To ensure everyone has good service, the internet “pipe” needs to get bigger.  As demand increases for high speed internet, then the connections can continue to be enhanced and we all can maintain our quality of internet life. When families adopt high-speed internet (yes, uncle Lazo must let go of the dial up), they commit to taking part in modern online life and helping their kids develop skills needed to participate in tomorrow’s economy. This part is easy…kinda.

Now here is the more complex part. The FCC is in the process of developing new rules governing the management of the internet. A part of that rule development, “Net Neutrality” is a set of rules with a sexy title that may pose some dangers to communities. Net neutrality may include provisions that stop network managers from exercising reasonable management over their networks to ensure that everyone (Irma; the folks monitoring Uncle Lazo’s heart and the multi-billion dollar application makers) get a high-quality internet experience.

The rules may also cause Irma’s price to be artificially high. Your aunt Irma and other regular consumers pay the sometimes-high price of accessing high speed internet, while the really high-capacity corporate users don’t have to participate in their fair share of the cost of managing, upgrading and maintaining the internet network that underlies their business. We may be trading access to lots of free stuff for higher priced internet, subsidizing very wealthy online corporate businesses. See the fairness issue?

If you are like me, you love the internet and the way of life that has emerged since the late 90s (I am about to update my FB profile before taking a look at Rolando’s latest on We want the internet to be a robust place where we all can learn and communicate.  But we also know that it takes financial investment to make all of this happen – the internet pipeline, just like the free content that we access, must be paid for by someone. Regular consumers struggling to make ends meet should not be paying to subsidize the wealthiest of internet businesses. And the rules that govern the internet also must not stifle competition or content development. There must be a middle ground available.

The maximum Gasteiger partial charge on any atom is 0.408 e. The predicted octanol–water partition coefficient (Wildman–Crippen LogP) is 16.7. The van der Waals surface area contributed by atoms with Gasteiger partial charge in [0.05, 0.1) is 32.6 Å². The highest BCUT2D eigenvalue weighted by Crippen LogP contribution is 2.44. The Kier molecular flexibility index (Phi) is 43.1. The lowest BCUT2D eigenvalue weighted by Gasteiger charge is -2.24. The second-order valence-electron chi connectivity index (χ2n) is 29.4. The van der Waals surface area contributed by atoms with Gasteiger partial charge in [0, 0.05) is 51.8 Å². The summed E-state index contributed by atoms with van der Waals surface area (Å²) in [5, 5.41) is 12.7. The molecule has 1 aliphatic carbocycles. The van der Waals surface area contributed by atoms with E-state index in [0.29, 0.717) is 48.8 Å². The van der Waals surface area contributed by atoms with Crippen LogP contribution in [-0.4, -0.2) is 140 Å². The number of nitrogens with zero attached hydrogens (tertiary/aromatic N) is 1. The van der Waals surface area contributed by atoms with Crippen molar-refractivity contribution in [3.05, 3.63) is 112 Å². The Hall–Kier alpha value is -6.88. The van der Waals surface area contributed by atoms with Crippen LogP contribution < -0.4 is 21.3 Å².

If we care about the economic and social prosperity of communities outside of the beltway, where the promise of economic opportunity doesn’t always reach, we must also care about making the internet available to everyone. We all must engage in the debate on this issue. While conversations about networks and information packet speeds aren’t nearly as exciting as the more notorious issues we hear about every day, broadband may very well be one of the great issues of our time.

The author, Jason Llorenz, Esq. is an attorney and public affairs specialist. He serves as senior policy advisor to the National Hispanic Caucus of State Legislators, a nonpartisan, 501(C)(3) organization based in Washington, DC, which serves the interests of over 300 Hispanic state legislators across the country. The NHCSL’s mission is to develop policies that enhance quality of life for Latinos and America. To contact Mr. Llorenz, please access the following link.